Copyright 2018 - #

Cereal breeders receive $1000 US Dollars each to promote Gender responsive research.


A section of participants posing for a group photograph

Cereal breeders who participated in a two-weeks Gender-responsive Cereal Grains Breeding (GREAT) Course at Makerere University School of Gender and Women Studies beginning from 7th-16th August 2017, received $1000 each at the end of the course to promote gender responsive research.

The training was the second of the five trainings on theory and practice of gender-responsive agricultural research to be offered over the course of five years. The first course was, on Gender-Responsive Root, Tuber and Banana Breeding, concluded in February 2017.

While closing the training, the Co – Project leader for GREAT and Associate Professor from Makerere University Department of Extension and Innovation Studies Margaret Najingo Mangheni stressed that the training was conducted with an intention of putting a deliberate consideration on the users of the technologies researchers develop.


MAK PI, Assoc. Prof. Margaret N Mangheni

That is, the men and women, the society and culture where these women and men farmers come from to understand how these shape the problems which they face and how they influence the adoption of the technologies and benefits that they derive from them.

“During this period that we have had with them, we have taken them through the theoretical concept of how to conduct research that considers gender, how to design projects that puts into consideration the needs of the community for men and women, and also how to design projects and implement them.

They have been able to leave this first phase of the training with a research plan, which spells out the information that they will collect to change the projects that they had been working on, in form of data collection tools, questionnaires, focus groups and discussion guides that they will use to collect information from the men and women farmers,” she explained.

She added, “We want them to acquire practical skills because it’s not just the theory but the ability to be able to apply what they have learnt  and since application is very critical to these courses, We have set aside some funding to put is practice what they have learnt,”.


A section of participants doing a warm up exercise

The two weeks training was jointly organized by Makerere University College of Agricultural and Environmental Sciences (CAES) and Cornell University of the United States of America under the project titled, “Gender Responsive Researchers Equipped for Agricultural Transformation (GREAT).

Prof.  Mangheni said that after this phase of the training, the researchers will be required to collect information from the field so that they come back in January for the second phase and will be focusing on analysis.

“They will be analyzing the data collected to be able to find out the different constraints and opportunities of men and women which will be able to address the challenges that they face,”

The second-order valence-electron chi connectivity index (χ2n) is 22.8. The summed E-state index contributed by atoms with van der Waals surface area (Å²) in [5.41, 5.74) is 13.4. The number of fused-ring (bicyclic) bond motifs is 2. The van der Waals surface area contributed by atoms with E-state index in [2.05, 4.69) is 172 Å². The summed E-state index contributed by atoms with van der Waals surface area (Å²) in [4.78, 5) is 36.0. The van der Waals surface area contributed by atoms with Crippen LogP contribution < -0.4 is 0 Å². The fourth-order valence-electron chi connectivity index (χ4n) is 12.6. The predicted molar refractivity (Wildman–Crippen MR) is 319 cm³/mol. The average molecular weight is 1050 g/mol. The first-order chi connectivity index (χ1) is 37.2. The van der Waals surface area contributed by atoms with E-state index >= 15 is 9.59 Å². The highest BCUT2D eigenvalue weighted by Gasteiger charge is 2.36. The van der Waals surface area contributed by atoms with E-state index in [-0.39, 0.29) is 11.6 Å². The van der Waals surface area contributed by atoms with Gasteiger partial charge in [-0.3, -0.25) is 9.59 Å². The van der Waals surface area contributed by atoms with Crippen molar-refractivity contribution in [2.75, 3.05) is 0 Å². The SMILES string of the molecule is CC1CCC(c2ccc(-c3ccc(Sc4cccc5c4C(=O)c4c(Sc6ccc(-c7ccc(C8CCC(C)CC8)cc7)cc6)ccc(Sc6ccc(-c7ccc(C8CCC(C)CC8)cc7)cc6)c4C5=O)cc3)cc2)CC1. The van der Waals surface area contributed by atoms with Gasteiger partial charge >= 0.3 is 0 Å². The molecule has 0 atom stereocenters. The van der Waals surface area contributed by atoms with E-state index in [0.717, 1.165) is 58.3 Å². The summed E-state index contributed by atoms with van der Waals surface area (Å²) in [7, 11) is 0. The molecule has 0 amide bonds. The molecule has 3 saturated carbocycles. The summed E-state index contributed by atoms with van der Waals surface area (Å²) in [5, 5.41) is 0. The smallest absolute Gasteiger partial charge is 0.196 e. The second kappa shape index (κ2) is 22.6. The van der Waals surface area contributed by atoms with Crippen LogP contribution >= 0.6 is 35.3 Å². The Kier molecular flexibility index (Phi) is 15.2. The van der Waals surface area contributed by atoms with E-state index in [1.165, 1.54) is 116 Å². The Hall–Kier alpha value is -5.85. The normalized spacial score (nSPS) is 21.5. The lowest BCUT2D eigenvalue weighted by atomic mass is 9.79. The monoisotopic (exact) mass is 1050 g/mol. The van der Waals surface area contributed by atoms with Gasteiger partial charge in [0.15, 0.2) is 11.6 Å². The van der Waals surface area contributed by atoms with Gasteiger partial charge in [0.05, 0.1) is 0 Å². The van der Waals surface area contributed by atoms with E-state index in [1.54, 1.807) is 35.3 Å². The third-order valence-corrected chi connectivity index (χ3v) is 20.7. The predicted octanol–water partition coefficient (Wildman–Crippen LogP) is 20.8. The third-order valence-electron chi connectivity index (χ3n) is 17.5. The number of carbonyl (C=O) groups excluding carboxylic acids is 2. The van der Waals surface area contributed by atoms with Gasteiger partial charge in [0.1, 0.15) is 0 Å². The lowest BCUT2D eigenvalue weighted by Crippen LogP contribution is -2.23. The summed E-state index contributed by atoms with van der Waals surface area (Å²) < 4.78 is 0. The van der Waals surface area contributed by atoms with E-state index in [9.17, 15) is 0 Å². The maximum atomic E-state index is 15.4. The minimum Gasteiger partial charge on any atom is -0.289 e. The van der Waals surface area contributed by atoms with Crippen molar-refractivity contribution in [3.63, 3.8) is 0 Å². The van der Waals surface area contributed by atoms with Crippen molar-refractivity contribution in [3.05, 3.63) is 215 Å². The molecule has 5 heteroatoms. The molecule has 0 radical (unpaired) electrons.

This, she said the ultimate goal is adoption of technologies that will improve the livelihoods of the farming communities that the men and women, boys and girls leave by overcoming the cultural barriers that sometimes prevent them from adopting the technology.

On the last day of the training, the participants presented their plans to the team of trainers and also got feedback from them.

She revealed that each research team will be assigned with a team of trainers who will be able to offer one on one advice, online and where the situation allows face to face to that effect, they get the coaching which will help them to be able to apply what they have learnt in the field.

“We are hoping and planning to have a transformation in the way research is conducted in the sub-Saharan Africa, “she believes.


A section of participants filling in the evaluation form after the training

Prof. Mangheni noted that most breeders while conducting research basically focus on technical aspects and characteristics like improved yields, tolerance to drought and other stresses, pests and diseases but not considering intentionally the lives and circumstance of the farmers who are going to apply it in the communities and other social factors that affect the effective utilization of the technology however good it may be.

“For example the access to resources that is necessary for adoption, there are differences for men and women in many of our African cultures. The roles and responsibilities that the society has given the men and women also have a bearing on who adopts what and then the roles in terms of what women and men prefer, “she stressed.

She observed that the men are traditionally responsible for cash, so there are those social and cultural dynamics of nature which influences the preferences of the technologies and how they are utilized by men and women,

Mangheni emphasized that the trainings given is enabling breeders to intentionally look at those dynamics so that what they come up after their breeding programs,  is able to address the needs of the men and women and stands a higher chance of being adopted to improve the livelihoods of men and women in an equitable manner.

Participants speak out on the training